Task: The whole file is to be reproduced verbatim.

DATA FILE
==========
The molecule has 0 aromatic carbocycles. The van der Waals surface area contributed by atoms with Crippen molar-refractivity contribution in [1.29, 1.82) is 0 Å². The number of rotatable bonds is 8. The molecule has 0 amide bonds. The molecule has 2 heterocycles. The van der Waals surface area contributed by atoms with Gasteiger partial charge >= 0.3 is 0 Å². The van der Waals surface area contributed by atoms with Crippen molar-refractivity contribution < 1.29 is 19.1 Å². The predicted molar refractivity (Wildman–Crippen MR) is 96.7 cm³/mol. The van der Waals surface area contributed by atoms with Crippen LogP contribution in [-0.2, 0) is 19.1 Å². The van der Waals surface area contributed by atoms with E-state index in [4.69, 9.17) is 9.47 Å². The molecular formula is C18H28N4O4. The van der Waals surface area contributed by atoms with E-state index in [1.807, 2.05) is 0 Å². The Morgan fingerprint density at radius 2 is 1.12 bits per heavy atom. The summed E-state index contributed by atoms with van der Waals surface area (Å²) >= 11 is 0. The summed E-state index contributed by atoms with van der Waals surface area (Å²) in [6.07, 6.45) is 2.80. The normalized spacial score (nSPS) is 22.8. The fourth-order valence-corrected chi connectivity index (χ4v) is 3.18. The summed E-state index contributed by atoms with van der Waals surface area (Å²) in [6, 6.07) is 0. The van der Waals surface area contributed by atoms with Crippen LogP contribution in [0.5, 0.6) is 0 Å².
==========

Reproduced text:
The molecule has 0 aromatic carbocycles. The van der Waals surface area contributed by atoms with Crippen molar-refractivity contribution in [1.29, 1.82) is 0 Å². The number of rotatable bonds is 8. The molecule has 0 amide bonds. The molecule has 2 heterocycles. The van der Waals surface area contributed by atoms with Gasteiger partial charge >= 0.3 is 0 Å². The van der Waals surface area contributed by atoms with Crippen molar-refractivity contribution < 1.29 is 19.1 Å². The predicted molar refractivity (Wildman–Crippen MR) is 96.7 cm³/mol. The van der Waals surface area contributed by atoms with Crippen LogP contribution in [-0.2, 0) is 19.1 Å². The van der Waals surface area contributed by atoms with E-state index in [4.69, 9.17) is 9.47 Å². The molecular formula is C18H28N4O4. The van der Waals surface area contributed by atoms with E-state index in [1.807, 2.05) is 0 Å². The Morgan fingerprint density at radius 2 is 1.12 bits per heavy atom. The summed E-state index contributed by atoms with van der Waals surface area (Å²) >= 11 is 0. The summed E-state index contributed by atoms with van der Waals surface area (Å²) in [6.07, 6.45) is 2.80. The normalized spacial score (nSPS) is 22.8. The fourth-order valence-corrected chi connectivity index (χ4v) is 3.18. The summed E-state index contributed by atoms with van der Waals surface area (Å²) in [6, 6.07) is 0. The van der Waals surface area contributed by atoms with Crippen LogP contribution in [0.5, 0.6) is 0 Å².